Noam Chomsky, one of the century's leading linguists, has made major contributions to the systematic study of language. From the late 1950s to this day, his work has generated much discussion among philosophers concerned with language and the light its study throws onto the workings of the human mind. These original philosophical essays were presented to Chomsky to honour him on the occasion of his 60th birthday. The contributors are Sylvain Bromberger, Tyler Burge, Martin Davies, Michael Dummett, Jerry Fodor, Alexander George, James Higginbotham, Jaakko Hintikka, Norbert Hornstein, Christopher Peacocke, Hilary Putnam and Crispin Wright. The range of topics discussed in the volume reflects the breadth of Chomsky's thought; they include the social versus ideolectal conceptions of language, the factuality of linguistics, the psychological reality of grammar, the nature of a semantic theory, the proper object of linguistic inquiry, logical from, the modular organization of mind, tacit knowledge, and the relevance to linguistics of Wittgenstein's remarks on rules.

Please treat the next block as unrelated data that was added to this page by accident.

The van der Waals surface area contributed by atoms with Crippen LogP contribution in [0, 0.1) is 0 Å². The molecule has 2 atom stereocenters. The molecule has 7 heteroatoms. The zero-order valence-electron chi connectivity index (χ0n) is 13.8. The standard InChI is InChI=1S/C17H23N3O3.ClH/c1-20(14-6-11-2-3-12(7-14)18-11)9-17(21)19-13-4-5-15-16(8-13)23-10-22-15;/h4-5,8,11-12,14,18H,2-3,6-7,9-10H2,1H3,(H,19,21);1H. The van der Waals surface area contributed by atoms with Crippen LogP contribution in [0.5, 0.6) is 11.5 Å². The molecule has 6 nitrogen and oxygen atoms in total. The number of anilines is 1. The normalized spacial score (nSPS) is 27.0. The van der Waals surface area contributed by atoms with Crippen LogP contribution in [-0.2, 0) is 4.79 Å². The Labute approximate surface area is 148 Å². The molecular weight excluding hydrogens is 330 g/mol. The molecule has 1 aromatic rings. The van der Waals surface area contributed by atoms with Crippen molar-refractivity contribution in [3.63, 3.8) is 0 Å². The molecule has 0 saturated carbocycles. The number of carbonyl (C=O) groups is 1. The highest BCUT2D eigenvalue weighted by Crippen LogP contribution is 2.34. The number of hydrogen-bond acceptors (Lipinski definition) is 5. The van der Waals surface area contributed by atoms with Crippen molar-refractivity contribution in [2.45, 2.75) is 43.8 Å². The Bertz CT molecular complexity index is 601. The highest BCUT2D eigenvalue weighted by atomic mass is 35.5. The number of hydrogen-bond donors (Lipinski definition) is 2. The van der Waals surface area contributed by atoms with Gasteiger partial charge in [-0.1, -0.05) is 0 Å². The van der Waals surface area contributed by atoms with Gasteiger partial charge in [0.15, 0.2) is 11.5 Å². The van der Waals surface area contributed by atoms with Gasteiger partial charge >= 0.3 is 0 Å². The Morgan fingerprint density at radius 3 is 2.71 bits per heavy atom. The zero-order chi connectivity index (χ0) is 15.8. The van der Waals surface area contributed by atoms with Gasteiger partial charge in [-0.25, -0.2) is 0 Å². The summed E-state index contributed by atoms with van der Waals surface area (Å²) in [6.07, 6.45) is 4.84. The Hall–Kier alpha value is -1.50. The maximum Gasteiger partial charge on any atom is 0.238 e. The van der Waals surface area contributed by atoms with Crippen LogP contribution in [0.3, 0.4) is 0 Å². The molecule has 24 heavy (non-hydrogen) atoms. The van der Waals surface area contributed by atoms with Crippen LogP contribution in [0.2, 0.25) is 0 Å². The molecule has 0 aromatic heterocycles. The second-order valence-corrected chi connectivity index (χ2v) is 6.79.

Why should the mind be modular?, Jerry A. Fodor; meaning and the mental - the problem of semantics after Chomsky, Norbert Hornstein; logical form and linguistic theory, Jaako Hintikka; types and tokens in linguistics, Sylvian Bromberger; how not to become so confused about linguistics, Alexander George; when is a grammar psychologically real?, Christopher Peacocke; tacit knowledge and subdoxastic states, Martin Davies; knowledge of reference, James Higginbotham; wherein is language social?, Tyler Burge; language and communication, Michael Dummett; model theory and the "Factuality of Semantics", Hilary Putnam; Wittgenstein's rule-following considerations and the central project of theoretical linguistics, Crispin Wright.
Number Of Pages: 288
Published: 6th December 1990
Publisher: John Wiley and Sons Ltd
Country of Publication: GB
Dimensions (cm): 22.9 x 15.5
Weight (kg): 0.43